One MAJOR caveat for my with the 830 is that it cannot record 60fps video, and that does limit its appeal to zero for HFR ASMR projects I am involved in. But, did I mention, the 830 records sweet stereo audio to my ear - with no extra gear required. Sweet enough to make me consider 30fps ASMR projects.

I expect to get my 830 by early next week. If it's easy to get the videos off I think this will be a great device for ASMR recording. Microsoft's marketing department are missing a trick, I think!

Monday, 9 May 2016

Pompeywood: Pompey Origins

Contemporaries tend to think that 'Pompey' is synonymous with Portsmouth Football Club rather than a referral to the city of Portsmouth itself.

That Portsmouth is an historical naval city cannot be denied.

This press clipping dated October 10th 1934 from the Portsmouth Evening News may shed some light on my impression that Pompey was, and always has been, a moniker for the city at large.

It reads as follows:


Sir,--The "Daily Telegraph" correspondent you refer to in your paper of the 9th inst., seems to be somewhat adrift in his version of the of the name "Pompey" as applied to Portsmouth. I am sure that many old inhabitants of the City can recall the use of the name, long before the existence of the Portsmouth Football Club. It is possible, I believe, to trace the probable origin of the name back to 1797, at the time of the famous Spithead mutiny. Some of the vessels implicated were: Terrible, Queen Charlotte, Glory, Duke, Defiance, Defence, Ramillies, Mars, Robust, Minotaur, Incendiary, Royal Sovereign, and the Pompee. Of these, the Pompee was the vessel most actively concerned in the whole proceedings. It is probable, therefore, that the entire nation came to think in terms of "Pompee" rather than of "Portsmouth," and sailors with their innate love of nicknames were disinclined to cease the practice. In this way the two names became synonymous. This is, I think, a far more probable explanation than the "les pompiers" or Parisian firemen solution of the "Telegraph" correspondent.--Yours, etc.,
100, Marmion Road, Southsea, Hants.
October 10, 1934.

I think Charles is very likely correct - and I'm sure the sailors liked a bit of footie, too.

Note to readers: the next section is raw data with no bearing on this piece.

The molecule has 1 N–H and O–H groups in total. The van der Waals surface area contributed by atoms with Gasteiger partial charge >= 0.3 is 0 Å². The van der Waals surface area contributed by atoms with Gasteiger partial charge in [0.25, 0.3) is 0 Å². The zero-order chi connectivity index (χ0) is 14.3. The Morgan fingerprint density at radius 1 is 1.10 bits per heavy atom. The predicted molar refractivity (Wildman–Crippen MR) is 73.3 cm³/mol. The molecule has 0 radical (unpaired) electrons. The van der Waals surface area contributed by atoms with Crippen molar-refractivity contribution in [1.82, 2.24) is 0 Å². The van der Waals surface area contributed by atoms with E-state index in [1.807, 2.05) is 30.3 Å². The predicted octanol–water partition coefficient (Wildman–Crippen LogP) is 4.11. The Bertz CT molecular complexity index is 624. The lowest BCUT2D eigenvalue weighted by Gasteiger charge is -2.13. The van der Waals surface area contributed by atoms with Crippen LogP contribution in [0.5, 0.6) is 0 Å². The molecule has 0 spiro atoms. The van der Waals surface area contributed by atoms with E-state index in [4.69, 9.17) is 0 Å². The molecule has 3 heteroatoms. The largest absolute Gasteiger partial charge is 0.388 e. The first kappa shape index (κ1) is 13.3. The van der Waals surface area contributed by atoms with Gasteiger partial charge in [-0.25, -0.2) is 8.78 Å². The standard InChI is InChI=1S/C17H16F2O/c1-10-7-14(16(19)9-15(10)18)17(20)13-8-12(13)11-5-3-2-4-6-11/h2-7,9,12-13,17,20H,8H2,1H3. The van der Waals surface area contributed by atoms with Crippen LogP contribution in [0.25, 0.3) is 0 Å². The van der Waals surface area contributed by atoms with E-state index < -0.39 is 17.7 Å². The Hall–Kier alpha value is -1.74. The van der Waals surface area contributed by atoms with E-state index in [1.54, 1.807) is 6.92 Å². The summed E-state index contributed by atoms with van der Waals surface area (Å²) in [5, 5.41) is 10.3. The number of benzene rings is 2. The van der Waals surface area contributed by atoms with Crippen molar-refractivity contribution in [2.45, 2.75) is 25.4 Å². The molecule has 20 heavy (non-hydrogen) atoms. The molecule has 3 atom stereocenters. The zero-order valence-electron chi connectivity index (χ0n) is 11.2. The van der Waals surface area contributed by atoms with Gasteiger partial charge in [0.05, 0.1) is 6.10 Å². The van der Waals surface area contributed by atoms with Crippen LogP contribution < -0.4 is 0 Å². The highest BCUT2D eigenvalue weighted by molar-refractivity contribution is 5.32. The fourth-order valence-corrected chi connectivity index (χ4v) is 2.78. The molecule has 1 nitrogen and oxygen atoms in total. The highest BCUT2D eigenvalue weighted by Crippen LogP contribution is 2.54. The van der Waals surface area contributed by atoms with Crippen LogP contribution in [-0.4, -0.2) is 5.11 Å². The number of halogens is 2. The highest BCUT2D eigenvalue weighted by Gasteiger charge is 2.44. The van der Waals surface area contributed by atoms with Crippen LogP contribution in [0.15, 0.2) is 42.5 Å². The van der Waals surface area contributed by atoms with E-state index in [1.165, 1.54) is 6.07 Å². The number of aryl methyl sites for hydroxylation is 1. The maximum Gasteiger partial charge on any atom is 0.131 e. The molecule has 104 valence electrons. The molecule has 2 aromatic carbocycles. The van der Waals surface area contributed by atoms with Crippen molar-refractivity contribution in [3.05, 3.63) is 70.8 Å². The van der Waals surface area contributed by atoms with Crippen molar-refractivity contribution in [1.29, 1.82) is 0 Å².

Wednesday, 4 May 2016

FOUND: The Lost Cinema of Michael J Murphy

Michael J. Murphy
PORTSMOUTH, ENGLAND: Today Murlyn Films International, a British based independent film production company specialising in low budget movie production, announced that over 30 surviving works of late director Michael J Murphy from "Avalon" to "ZK3" are now available for free viewing online.

Upon reaching this milestone, Murphy's archivist and documentary maker Mike Peter Reed said "It's been quite a journey to pull these works together from disparate sources including old VHS recordings, broadcast beta tapes, DVD and Blu-Ray screeners. Sadly we lost Murphy in 2015 aged 64 whilst he was in preproduction of 'Pornophobia' but at least his back catalogue can now be enjoyed, entertain and inspire others for generations to come."

Murphy's archivist explained why Murlyn Films International chose to partner with YouTube:

  •  Youtube is currently the second largest search engine on the planet. It stands to reason that anyone looking for Murphy's cult and obscure films would likely try a search on Youtube.
  •  Ease of uploading feature length content and subsequent reliability of distribution globally. Anyone can do it without involving a middleman or aggregation company.
  • Longevity. It seems likely that YouTube will be around for at least as long as the internet exists meaning Murphy's work can be found and enjoyed by generations to come.

About Murlyn Films International: Murlyn Films International is a British independent film production company based in the historical naval city of Portsmouth, England. Founded in 2013 through a creative collaboration between Michael J Murphy and Philip Lyndon, Murphy's back catalogue stretches back to an acclaimed production of 'Boadicea' in the late 1960s and includes pioneering works during the VHS pre-certification "video nasties" era of the 1980s.